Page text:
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Winner Take All

After a week of bad beats and big bets, the 2004 World Series of Poker championship came down to a table of mostly unknown names
Michael Kaplan
From the Print Edition:
Greg Raymer, Sept/Oct 2004

(continued from page 1)

David Sklansky, author of poker bibles such as Getting the Best of It, denies a rumor that Beal is taking lessons from him, though he does speculate that "maybe he's hired a game theory specialist to analyze the hands and figure out strategies."

Sklansky's guess gains credence as the opening days of the World Series near. One night, just outside the Golden Nugget's high-limit room, Corporation member Johnny Chan tells me that Beal has won more than $6 million during his most recent session of play. "Seventeen of us put up the bankroll, and we each lost $360,000 to him," says Chan, who acknowledges that Beal may be less skilled than the Brunsons of the world, but recognizes that he is plenty dangerous—especially when the stakes become sky-high. "He's fearless and you can't bluff him; the money is meaningless and he plays ultra-aggressive all the time. He only thinks of his hand [as opposed to reading his opponent] and won't back off of anything."

Contemplating the quality of Beal's play and the moves that a pro can employ against him, Chan slyly adds, "Let me put it this way: you can't bluff a sucker."

So how did the sucker get to be ahead by so much money during this last round? "Chip [Reese] was playing against him early in the morning, at 7 or 8 a.m. And Chip lost [around] $6 million to him. Chip is not only a solid player, but he is a player's player, a great player. He is the No. 1 or 2 player in the world. You will not find another Chip. I guarantee you Andy got lucky on Chip. The deck ran cold [for Reese]. Andy started catching gut-shot straights and making flushes."

Beal's good fortune converts into seven-figure bad beats that Chan can relate to. "Me and Andy played, and I had 7-8," continues Chan. "The flop came 4-5-6. I had the stone nuts. He raised me with 8-9 and caught a 7 on the end. What can you do?" The good news, adds Chan, is that "he'll be back within a month. Where else can he go? He's excited now. He's in heaven. And it's not the money. We are his toys. He wanted to accomplish this, and he did."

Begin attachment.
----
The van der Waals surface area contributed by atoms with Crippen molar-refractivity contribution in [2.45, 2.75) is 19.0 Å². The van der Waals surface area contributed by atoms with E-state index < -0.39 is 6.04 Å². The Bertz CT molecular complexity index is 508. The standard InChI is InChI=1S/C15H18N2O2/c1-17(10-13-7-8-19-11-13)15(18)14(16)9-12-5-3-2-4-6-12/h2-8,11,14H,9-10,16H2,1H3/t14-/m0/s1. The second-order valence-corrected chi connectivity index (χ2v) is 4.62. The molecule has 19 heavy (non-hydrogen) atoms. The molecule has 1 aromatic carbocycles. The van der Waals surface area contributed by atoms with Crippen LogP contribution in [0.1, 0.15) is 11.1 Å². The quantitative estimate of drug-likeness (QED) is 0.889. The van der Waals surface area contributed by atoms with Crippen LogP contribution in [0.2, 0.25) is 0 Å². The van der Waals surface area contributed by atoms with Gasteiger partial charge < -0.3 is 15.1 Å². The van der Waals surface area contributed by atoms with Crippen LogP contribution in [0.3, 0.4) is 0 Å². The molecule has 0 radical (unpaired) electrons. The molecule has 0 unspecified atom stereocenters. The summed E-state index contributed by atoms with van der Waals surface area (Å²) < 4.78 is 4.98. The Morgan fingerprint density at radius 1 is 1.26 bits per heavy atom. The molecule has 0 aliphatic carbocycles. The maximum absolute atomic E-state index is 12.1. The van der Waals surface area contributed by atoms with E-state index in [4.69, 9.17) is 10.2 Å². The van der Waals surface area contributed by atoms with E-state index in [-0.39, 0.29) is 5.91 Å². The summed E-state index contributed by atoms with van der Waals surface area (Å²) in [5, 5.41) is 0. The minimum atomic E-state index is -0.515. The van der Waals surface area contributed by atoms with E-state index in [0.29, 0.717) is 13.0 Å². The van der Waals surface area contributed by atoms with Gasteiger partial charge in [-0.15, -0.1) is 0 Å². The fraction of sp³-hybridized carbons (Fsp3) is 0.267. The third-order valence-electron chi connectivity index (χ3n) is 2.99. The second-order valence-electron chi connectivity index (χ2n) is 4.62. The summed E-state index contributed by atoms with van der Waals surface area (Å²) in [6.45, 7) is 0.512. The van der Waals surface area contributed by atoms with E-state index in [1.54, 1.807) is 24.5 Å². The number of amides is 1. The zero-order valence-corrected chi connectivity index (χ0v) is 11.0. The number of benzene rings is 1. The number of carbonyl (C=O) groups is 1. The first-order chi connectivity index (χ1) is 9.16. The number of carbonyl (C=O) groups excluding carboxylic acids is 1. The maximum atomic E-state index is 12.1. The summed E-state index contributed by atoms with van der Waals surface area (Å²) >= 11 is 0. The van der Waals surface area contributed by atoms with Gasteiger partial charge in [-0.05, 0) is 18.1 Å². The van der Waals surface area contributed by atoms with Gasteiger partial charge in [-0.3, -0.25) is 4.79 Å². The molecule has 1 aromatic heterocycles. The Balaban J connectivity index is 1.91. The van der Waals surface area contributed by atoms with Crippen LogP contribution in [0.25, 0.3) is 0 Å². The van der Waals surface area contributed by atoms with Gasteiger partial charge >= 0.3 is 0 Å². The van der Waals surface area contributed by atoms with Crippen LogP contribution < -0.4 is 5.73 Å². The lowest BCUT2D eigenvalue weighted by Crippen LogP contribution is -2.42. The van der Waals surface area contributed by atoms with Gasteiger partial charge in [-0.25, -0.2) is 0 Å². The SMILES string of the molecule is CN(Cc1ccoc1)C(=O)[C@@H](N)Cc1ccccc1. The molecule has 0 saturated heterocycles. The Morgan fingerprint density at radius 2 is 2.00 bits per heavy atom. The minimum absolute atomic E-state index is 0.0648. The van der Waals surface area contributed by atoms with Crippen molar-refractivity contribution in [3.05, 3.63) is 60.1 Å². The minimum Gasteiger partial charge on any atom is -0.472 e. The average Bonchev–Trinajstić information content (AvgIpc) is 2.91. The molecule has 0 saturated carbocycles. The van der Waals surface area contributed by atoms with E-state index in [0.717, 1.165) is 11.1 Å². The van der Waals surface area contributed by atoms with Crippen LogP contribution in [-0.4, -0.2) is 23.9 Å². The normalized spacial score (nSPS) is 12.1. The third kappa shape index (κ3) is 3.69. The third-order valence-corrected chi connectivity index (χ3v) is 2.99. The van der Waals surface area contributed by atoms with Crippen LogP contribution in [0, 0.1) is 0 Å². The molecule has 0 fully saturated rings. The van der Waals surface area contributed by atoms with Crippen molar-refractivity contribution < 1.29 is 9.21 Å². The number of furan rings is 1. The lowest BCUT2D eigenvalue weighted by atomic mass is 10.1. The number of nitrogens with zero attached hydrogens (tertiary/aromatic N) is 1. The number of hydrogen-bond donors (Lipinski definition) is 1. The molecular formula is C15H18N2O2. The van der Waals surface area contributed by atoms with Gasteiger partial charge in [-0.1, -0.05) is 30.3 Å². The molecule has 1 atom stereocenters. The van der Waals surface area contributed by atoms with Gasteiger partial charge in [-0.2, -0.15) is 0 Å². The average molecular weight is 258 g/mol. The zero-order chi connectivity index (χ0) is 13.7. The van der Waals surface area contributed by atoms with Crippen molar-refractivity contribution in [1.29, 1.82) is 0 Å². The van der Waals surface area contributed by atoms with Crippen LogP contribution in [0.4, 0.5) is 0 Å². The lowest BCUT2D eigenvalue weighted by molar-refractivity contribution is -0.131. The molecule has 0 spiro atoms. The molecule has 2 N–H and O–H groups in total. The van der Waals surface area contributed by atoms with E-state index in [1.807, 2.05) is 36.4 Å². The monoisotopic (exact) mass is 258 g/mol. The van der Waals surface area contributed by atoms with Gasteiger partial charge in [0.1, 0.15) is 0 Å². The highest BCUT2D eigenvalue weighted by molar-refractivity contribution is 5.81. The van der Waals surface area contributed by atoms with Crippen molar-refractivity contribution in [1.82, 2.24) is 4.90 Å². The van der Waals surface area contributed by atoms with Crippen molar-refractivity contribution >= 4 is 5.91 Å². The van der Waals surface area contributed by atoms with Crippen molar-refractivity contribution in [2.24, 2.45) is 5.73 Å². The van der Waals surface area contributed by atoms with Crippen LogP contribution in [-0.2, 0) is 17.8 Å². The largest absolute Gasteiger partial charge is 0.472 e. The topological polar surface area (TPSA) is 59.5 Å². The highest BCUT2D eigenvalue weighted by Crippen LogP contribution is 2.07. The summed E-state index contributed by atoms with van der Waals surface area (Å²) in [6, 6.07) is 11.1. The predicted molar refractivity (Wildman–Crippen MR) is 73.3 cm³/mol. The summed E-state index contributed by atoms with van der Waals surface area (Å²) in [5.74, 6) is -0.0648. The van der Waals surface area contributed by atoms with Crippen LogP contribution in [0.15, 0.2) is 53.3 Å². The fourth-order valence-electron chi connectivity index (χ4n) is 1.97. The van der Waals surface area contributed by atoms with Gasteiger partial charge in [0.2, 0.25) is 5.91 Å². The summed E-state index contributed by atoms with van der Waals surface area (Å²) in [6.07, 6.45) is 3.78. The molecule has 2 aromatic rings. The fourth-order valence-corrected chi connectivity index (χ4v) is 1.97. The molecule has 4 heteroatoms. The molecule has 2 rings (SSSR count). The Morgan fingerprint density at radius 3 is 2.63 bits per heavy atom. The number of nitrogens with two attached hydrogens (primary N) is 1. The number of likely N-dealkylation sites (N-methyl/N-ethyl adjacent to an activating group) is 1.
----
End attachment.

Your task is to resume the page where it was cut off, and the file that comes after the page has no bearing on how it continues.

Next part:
Back at the World Series, a different kind of bad beat is dealt to the online sites that had spent big bucks to send players to Vegas and provide them with hotel rooms and walking-around money as inducements to wear promotional hats and T-shirts. It is the reversal of an earlier policy, which stated that virtually any logo could be worn at each tournament's final table—a special table that is rigged for television, complete with multiple cameras, lights and spy-cams to view down cards—as long as no more than two players wear logos from any one site. After one site has five players wearing logos and another takes to passing out leaflets to spectators, tournament officials ban all gambling-site logos at the final tables—which, of course, will eclipse the lion's share of TV exposure. Adam Schoenfeld is angry with the sites that took advantage and disappointed by the timing: "We were waiting for one of our guys to make the final table. And the day T. J. Cloutier did it [during the the seven-card razz tournament] was the day the dictum came down."

Dan Goldman, of PokerStars, says that if logos had been banned ahead of time, "it would have been a tough decision [to invest $1 million in putting up players and providing them with swag]. We probably would not have done as much as we did. We hope [the World Series of Poker] will see the benefit of our involvement and be able to work something out for next year."

Logo-friendly or not, the championship event attracts so many entrants that opening day gets broken up into two flights. Nearly 1,300 players go up against one another in the first session, and an equal number play in the second. By the third day, it gets down to a manageable 1,100 or so and feels like a normal opening day. The primary difference is that some of the best-known players aren't there to participate. Online poker is typically faster and more aggressive than the live version, and many of the top flesh-and-blood stars appear unable to adjust their games. Cloutier gets knocked out when he fails to make his gut-shot straight—leaving a lot of people wondering why he went all in with an apparently marginal hand in the first place. Celebrities Norm Macdonald, James Woods and Tobey Maguire all get busted during their first day. An unknown gets lucky against Moneymaker, doing him in and, no doubt, causing untold heartache for the marketing folks at PokerStars, which had invested a lot of time, energy and, yes, money in promoting him as their guy. Now much of his TV time—complete with a PokerStars logo on his shirt and hat (permitted everywhere but at the final table)—will show him getting eliminated.

Whenever a well-known player gets low on chips, ESPN producers hustle over to monitor what they have taken to calling "deathwatches."

Cameras stay in close proximity, poised to capture every brutal moment of great players going bust. As the big names from World Series past—Phil Ivey, Johnny Chan, Howard Lederer—bite the dust, the TV people endlessly fret about there being "a final table full of nobodies."

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